2.1 The dependence on the supplier is limited. When suppliers install terminals to clients and these terminals are connected to the systems of many suppliers, then the client is in a favorable position and can impose his/ hers conditions. All studies about the aforementioned issues present the strategic importance of IS’s and are very useful in order to describe the existing applications and give quality criteria so as to estimate the new applications to be developed. However, these studies are not so helpful for the definition of new applications to be developed. This is the reason why there must be a prolific dialogue among computerization and users, and also imagination. This procedure becomes even more complex if one takes into account the fact that, while an IS can be of great strategic importance, it is difficult to define its benefits, sometimes subjective ones. Frequently, the placing which is based on the strict return of one investment, evaluates very specific and limited goals of the strategic IS’s that are difficult to be analyzed. Concluding, it is believed that, using a model that is developed based on the analysis of various phases of clients’ RESOURCE LIFE CYCLE, the supplier can define new applications in order to acquire competition ability. In order to create a new product or service, there must be a Product Life Cycle in order to be invented, manufactured, distributed, and finally called in. If a client wants to have it, he must pass through various phases of Life Cycle. According to the referred model there are 13 phases that the supplier can help client to manage them. With this action, the supplier can be differentiated from his competitors, offering important and unique services and ways to reduce the expenses.

G. Priority of means disposal for the development of Information Systems depending on the level of an industry’s strategic importance Developing, highly competitive 1 Rel/ly stable industry 1 Static or decaying industry 1 3

Machinery maintenance Research for 2 3 new technologies Achieving 2 2 competitive predominance Maintaining or 2 3 retrieving the competition equality Strictly justified 3 3 investment return Note: minor numbers are highly prioritized.

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II. INFORMATION SYSTEMS TECHNOLOGY/ VALUE ADDED Frequently, “alternative expenses” in IS’s should not be based only on cost but also on their capacity to grant “added value”. For example, an airline company can spend 1 million dollars in order to negotiate an additional tourist program that will increase its incomes the following year per 30-40 million dollars. Applications permitting “added values” can result in important effects on 4 major sectors: 1. New forms of accessing the market and the distribution channels. 2. Differentiation of the products and the company. 3. Change of the industry’s structures.

Getting to know the effects of Information Systems on competition powers (as mentioned in 2), and on a company’s powers, one can perform a detailed analysis in order to find chances for added values. This systematic analysis is not a simple task. The procedures that need to be followed are complex and time-consuming. In any case, each company should follow the development of computer technology in order to find new chances for values added. Companies that can trace down such chances are the ones with profits while the others are the ones, which lose. Positioning of Your Firm? Potential Systems Contribution High Low Beware Safe Low Attack Explore High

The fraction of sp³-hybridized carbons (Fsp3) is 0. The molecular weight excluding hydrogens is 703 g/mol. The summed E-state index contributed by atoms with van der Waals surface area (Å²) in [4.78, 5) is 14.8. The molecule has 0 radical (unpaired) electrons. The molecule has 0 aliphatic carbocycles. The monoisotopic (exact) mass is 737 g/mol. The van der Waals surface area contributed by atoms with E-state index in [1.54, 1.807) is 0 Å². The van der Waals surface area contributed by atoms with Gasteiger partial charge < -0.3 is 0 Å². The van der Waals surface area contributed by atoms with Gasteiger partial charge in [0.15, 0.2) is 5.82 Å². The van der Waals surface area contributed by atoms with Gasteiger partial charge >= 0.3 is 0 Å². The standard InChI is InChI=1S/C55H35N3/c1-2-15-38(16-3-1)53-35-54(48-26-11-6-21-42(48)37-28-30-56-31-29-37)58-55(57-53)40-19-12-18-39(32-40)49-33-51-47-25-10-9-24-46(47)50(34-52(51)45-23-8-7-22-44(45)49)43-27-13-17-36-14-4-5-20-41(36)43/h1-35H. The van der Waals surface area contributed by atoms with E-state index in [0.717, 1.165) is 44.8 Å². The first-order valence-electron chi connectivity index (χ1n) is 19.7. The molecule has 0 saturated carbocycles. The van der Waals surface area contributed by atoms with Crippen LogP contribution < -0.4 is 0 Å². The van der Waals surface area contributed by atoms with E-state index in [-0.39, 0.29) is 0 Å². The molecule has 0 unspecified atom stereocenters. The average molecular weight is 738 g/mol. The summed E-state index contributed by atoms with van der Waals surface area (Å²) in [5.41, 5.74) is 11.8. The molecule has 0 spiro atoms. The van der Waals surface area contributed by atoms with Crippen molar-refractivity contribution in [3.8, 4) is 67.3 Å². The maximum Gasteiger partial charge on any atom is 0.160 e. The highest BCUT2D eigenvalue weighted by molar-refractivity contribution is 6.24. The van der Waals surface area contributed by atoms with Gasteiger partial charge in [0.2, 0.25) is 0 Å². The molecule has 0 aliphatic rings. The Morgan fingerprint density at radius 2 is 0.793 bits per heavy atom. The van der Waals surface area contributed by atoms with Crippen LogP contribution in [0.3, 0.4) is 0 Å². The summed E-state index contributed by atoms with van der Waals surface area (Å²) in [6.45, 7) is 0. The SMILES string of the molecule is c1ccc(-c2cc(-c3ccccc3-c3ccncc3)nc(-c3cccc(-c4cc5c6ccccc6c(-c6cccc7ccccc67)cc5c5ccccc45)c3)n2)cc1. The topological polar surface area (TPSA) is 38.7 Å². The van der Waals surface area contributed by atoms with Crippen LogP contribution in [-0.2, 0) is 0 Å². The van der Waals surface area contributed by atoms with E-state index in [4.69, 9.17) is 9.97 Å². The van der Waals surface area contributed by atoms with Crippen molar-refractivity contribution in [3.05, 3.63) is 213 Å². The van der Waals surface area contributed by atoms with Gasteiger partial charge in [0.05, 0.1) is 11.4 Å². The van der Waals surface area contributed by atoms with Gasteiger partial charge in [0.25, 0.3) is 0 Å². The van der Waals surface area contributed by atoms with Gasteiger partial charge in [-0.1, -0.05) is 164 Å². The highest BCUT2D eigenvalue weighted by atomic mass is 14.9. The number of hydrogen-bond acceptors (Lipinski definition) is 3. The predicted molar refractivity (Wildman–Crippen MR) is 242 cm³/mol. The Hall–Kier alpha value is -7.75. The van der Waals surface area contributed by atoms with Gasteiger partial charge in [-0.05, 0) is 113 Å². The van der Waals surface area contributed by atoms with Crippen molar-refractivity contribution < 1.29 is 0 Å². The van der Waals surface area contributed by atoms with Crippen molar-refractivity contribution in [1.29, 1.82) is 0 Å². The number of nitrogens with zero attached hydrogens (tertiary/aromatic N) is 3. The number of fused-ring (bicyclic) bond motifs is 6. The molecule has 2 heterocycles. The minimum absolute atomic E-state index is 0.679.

3. 4. 5.

To coordinate the company systems. To inform users for the developments of technology and its applications, and To support users so that they can be updated and receive information from data bases or mutual computerized files (Support End-user computing).

Total Value Added III. MANAGING PERSONAL COMPUTING Nowadays, computer environment is characterized by: 1. A trend for a spectacular cost reduction in the equipment and increase in the staff’s wages. 2. The increasing needs for information and the trend for reduction of the time for the service. 3. The reduction of the available experienced staff in relation to the widening of the research and applications field in computer science. Within the framework of this environment, the role of computerization is: 1. To manage and support with maintenance the company data bases. 2. To develop and maintain systems that pose strategic importance for the company.

Supporting users that will have terminals (End Users) means: 1. Informing users about the possibilities of the server, their connection with it, the possibilities of microcomputers when they operate separately or within an intranet, connected or not with the server. 2. Informing users about models and procedures of Software and Hardware and monitoring their status. 3. Training them in simple programming languages so that they will be able to handle information they want on their own. 4. Helping them in order to develop programs and operate the corresponding applications. 5. Helping them for the installation and renovation of the equipment. This support will aim at making the end users operatively independent but with the certainty that the information of databases will not be double-logged and will be ‘safe’ from destruction or alteration by non-authorized users. In addition, support will secure from the risk of buying and not using microcomputer terminals or ready-made packets and also from the time loss caused by the existence and operation of inadequate applications. In conclusion, it can be mentioned that the use of microcomputers or/ and terminals connected to the central computer (Personal Computing) offers important chances as the performance and efficiency of the company is concerned.

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REFERENCES